Coming back a quarter of a century later, it was just as hard to comprehend that all that silent dead landscape was changed—was green—had come alive. Had always been alive. The paved highway we took to the Foray campsite and on to the other places we visited is the awful road I drove 25 years ago. Again and again I saw the places I saw that day. The difficulty was in believing: yes, this is it—this is the same placethat was the corner we turned from life to death.

Wherever a ridge or hummock gave shelter from the blast, there are now groves of young silver fir, quite well grown, mixed with alder, willow, and shrubs (as well as some monoculture Douglas fir plantations where various interests insisted on “restoring the forest”). Grass meadows and grass slopes, streamside shrubs, and flowers everywhere—more Indian paintbrush than I ever saw anywhere, yellow oxeye daisies, blue lupine, the flame-colored native columbine, buckwheat, and yes—pearly everlasting, fireweed, vetch, not one tiny plant of each, but thousands and hundreds of thousands, hillsides of them, thick and lively, nodding in the wind.... Growth, vitality, wonderful variety—far more variety and exuberance than there had been in the dark second-growth canopy forest that was there before the eruption.

Only the pumice plain at the foot of the cirque-shaped crater is still lunar, pale, with huge dry channels and dusty plains. Beyond it is a weird landscape of big lumpy bits of mountain that fell northwest of the crater in the lateral eruption. 

From Windy Ridge you look up into the crater. In 1981 it was full of steam, mist, and cloud, and I have no clear memory of what I saw then. On the Foray, our first visit, too, was on a rainy, cloudy day. But when we went the next day we looked up through clear sunny air at the old dome, where the mountain first began to re-erect herself. She gave up that attempt some years ago, then began again in a different place. The new, growing dome is tucked up against the northwest wall, curiously like a young fetus in a womb; we could see only the very top of it, letting out peaceful wafts of steam. And we could see bits of the poor destroyed glacier, which they were just about to name when the new dome began heating up and melting it; I don’t know if it ever got a name. And there is a fine waterfall, Loowit Falls, from the upper lip of the crater. Hot, they told us. A hot waterfall.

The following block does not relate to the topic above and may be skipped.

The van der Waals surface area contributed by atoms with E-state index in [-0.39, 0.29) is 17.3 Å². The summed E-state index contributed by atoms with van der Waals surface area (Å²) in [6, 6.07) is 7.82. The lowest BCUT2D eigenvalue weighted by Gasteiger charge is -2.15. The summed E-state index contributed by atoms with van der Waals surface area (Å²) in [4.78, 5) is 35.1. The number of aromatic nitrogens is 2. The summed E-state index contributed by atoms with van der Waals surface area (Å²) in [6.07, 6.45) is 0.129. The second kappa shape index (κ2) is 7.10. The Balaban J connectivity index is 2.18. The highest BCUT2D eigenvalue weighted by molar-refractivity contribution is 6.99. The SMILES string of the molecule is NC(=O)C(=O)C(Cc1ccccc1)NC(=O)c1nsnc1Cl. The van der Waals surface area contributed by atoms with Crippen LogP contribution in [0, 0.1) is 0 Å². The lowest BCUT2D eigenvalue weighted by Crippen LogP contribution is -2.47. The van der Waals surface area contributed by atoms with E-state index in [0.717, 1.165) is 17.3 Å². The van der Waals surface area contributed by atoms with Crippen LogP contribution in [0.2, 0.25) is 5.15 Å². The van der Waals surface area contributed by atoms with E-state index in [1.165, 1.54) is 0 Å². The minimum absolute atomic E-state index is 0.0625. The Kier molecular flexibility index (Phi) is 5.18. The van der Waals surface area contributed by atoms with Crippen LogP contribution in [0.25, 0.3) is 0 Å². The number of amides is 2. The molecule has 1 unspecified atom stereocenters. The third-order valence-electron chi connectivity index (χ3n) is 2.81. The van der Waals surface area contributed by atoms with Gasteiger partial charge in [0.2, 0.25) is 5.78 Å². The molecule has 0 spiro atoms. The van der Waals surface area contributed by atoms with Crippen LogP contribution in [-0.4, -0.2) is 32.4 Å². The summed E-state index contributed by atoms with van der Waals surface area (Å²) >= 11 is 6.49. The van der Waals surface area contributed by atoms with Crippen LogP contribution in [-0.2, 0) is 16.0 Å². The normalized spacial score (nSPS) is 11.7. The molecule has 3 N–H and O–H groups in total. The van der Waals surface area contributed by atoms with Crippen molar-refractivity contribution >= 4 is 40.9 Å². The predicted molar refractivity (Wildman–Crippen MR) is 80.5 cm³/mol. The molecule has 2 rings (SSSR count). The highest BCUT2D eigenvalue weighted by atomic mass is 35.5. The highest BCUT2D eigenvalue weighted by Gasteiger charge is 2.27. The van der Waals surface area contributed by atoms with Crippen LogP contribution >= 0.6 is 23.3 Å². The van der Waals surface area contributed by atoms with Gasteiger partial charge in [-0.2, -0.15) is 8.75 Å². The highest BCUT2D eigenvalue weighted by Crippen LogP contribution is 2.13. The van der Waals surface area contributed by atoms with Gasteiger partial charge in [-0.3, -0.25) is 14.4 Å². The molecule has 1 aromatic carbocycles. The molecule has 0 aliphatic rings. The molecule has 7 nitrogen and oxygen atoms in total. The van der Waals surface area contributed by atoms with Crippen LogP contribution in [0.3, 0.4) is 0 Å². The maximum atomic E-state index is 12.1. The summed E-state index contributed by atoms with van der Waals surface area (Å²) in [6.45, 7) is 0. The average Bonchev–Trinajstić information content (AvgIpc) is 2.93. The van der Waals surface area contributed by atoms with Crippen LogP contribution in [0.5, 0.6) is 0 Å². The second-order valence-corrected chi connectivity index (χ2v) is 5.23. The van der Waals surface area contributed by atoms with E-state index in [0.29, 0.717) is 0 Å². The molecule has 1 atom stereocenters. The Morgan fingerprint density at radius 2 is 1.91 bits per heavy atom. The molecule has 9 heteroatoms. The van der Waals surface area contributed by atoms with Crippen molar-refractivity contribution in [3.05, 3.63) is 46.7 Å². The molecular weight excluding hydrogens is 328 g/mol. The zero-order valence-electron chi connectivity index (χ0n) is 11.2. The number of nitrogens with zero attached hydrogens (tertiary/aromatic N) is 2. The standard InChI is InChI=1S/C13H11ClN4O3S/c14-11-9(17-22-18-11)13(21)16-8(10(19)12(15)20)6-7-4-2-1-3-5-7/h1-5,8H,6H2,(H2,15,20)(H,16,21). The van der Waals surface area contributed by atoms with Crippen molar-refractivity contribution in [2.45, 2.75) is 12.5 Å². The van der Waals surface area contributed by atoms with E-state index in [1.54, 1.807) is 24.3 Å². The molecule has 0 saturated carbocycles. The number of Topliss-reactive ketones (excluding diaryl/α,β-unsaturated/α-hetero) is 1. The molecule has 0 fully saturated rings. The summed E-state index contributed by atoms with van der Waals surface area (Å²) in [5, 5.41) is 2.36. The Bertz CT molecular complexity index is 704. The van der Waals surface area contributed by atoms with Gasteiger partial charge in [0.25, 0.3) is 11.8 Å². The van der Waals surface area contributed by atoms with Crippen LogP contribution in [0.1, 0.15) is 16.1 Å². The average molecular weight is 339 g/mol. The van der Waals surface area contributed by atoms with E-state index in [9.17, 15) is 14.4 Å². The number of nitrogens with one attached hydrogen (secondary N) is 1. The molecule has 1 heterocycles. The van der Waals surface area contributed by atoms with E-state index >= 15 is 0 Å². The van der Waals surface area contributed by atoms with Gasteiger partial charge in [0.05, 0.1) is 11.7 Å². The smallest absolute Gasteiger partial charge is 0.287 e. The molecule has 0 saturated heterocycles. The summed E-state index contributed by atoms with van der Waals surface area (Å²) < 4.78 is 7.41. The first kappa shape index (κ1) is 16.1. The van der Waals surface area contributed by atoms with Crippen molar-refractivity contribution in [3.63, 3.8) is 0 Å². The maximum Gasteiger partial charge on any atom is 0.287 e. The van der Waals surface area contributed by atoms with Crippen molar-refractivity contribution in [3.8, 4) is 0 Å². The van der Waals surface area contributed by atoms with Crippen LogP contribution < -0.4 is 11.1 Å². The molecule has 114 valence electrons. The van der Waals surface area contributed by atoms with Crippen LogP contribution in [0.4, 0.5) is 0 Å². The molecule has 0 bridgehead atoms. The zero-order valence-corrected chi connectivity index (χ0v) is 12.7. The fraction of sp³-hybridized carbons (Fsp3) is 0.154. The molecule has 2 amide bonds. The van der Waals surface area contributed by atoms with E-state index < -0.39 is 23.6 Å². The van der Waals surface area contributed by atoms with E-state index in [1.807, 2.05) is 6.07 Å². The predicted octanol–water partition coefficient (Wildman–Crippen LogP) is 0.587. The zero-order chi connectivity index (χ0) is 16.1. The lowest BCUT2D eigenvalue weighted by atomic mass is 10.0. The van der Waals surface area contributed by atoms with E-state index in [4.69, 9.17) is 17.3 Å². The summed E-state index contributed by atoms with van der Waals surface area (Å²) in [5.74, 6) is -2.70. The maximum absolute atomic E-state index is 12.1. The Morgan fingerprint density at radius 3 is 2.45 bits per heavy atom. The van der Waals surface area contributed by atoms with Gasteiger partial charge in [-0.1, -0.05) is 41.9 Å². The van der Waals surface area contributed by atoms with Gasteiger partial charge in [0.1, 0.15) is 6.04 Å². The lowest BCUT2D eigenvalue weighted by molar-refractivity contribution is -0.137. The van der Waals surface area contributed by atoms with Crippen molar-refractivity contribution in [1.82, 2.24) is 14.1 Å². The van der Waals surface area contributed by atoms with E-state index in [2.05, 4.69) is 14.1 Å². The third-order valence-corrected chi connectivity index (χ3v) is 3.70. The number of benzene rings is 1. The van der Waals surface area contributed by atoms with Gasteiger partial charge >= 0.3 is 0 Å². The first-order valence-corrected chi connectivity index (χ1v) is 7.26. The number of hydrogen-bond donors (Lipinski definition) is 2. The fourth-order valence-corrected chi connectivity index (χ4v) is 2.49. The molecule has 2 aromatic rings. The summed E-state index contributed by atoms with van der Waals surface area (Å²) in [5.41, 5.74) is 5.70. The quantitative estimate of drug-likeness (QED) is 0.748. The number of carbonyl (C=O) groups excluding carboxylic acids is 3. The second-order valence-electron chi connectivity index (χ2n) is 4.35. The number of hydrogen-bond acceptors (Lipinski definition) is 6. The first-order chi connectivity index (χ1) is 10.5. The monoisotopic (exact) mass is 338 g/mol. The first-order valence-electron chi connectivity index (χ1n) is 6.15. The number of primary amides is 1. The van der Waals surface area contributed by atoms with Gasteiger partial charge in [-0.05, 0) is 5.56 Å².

Much of the cognitive dissonance I was experiencing was explained and relieved by the scientists with us. I listened to them with infinite pleasure. The main drift of what they said was this: we were absolutely wrong in every prediction we made after the eruption. They said this with jubilation. That is what is so lovable about real scientists: they rejoice in being proved wrong.

They said, our mistake was to see this as destruction to be followed by a long slow restoration, whereas it was a process of sudden change and quick renewal, not merely going back to what it was, and not diminishing but enlarging the variety and energy of the biota of the mountain. They said, we thought the blasted and ashed areas would be colonized gradually from the outside, from the edges, and instead they were regrowing themselves within two years, often with unexpected species. They agreed that the gradient of this growth has been particularly steep the last two or three years—the mountain slopes have been greening themselves more and more quickly and thoroughly, just as in the past year the volcano has been building her new dome ceaselessly and energetically.

Mount St. Helens is a much better gardener than any logging company or government agency. Wherever we have succeeded in keeping human interference and exploitation out of the monument, the renewal is on a broader scale than any “salvage” or plantings—more diverse, more vigorous, and more complete.